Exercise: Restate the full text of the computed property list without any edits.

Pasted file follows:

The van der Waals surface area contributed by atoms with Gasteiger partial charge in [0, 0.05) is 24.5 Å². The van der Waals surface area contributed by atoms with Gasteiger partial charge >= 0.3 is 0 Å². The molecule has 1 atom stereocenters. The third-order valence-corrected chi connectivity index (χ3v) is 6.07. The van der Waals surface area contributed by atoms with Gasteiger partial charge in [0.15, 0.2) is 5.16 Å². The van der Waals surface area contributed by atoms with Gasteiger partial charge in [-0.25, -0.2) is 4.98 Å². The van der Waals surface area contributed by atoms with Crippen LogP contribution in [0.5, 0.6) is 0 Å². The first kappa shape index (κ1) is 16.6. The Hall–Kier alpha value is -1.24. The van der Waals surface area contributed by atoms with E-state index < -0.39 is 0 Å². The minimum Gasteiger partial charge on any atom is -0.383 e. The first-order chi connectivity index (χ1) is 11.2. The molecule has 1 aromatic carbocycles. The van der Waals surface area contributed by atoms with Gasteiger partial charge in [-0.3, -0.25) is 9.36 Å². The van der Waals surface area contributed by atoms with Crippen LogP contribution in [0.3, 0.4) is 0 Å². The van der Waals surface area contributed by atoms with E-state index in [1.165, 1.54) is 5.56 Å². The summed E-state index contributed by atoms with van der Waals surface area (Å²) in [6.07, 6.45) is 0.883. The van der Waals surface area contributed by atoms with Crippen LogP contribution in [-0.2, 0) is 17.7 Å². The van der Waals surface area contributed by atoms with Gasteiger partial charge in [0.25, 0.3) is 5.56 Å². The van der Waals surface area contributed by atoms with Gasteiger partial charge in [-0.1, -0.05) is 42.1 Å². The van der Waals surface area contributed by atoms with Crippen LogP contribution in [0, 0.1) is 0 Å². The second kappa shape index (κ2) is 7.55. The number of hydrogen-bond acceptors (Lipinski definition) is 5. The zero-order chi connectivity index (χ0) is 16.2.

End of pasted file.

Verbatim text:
The van der Waals surface area contributed by atoms with Gasteiger partial charge in [0, 0.05) is 24.5 Å². The van der Waals surface area contributed by atoms with Gasteiger partial charge >= 0.3 is 0 Å². The molecule has 1 atom stereocenters. The third-order valence-corrected chi connectivity index (χ3v) is 6.07. The van der Waals surface area contributed by atoms with Gasteiger partial charge in [0.15, 0.2) is 5.16 Å². The van der Waals surface area contributed by atoms with Gasteiger partial charge in [-0.25, -0.2) is 4.98 Å². The van der Waals surface area contributed by atoms with Crippen LogP contribution in [0.5, 0.6) is 0 Å². The first kappa shape index (κ1) is 16.6. The Hall–Kier alpha value is -1.24. The van der Waals surface area contributed by atoms with E-state index < -0.39 is 0 Å². The minimum Gasteiger partial charge on any atom is -0.383 e. The first-order chi connectivity index (χ1) is 11.2. The molecule has 1 aromatic carbocycles. The van der Waals surface area contributed by atoms with Gasteiger partial charge in [-0.3, -0.25) is 9.36 Å². The van der Waals surface area contributed by atoms with Crippen LogP contribution in [0.3, 0.4) is 0 Å². The van der Waals surface area contributed by atoms with E-state index in [1.165, 1.54) is 5.56 Å². The summed E-state index contributed by atoms with van der Waals surface area (Å²) in [6.07, 6.45) is 0.883. The van der Waals surface area contributed by atoms with Crippen LogP contribution in [-0.2, 0) is 17.7 Å². The van der Waals surface area contributed by atoms with Gasteiger partial charge in [0.25, 0.3) is 5.56 Å². The van der Waals surface area contributed by atoms with Gasteiger partial charge in [-0.1, -0.05) is 42.1 Å². The van der Waals surface area contributed by atoms with Crippen LogP contribution in [0, 0.1) is 0 Å². The second kappa shape index (κ2) is 7.55. The number of hydrogen-bond acceptors (Lipinski definition) is 5. The zero-order chi connectivity index (χ0) is 16.2.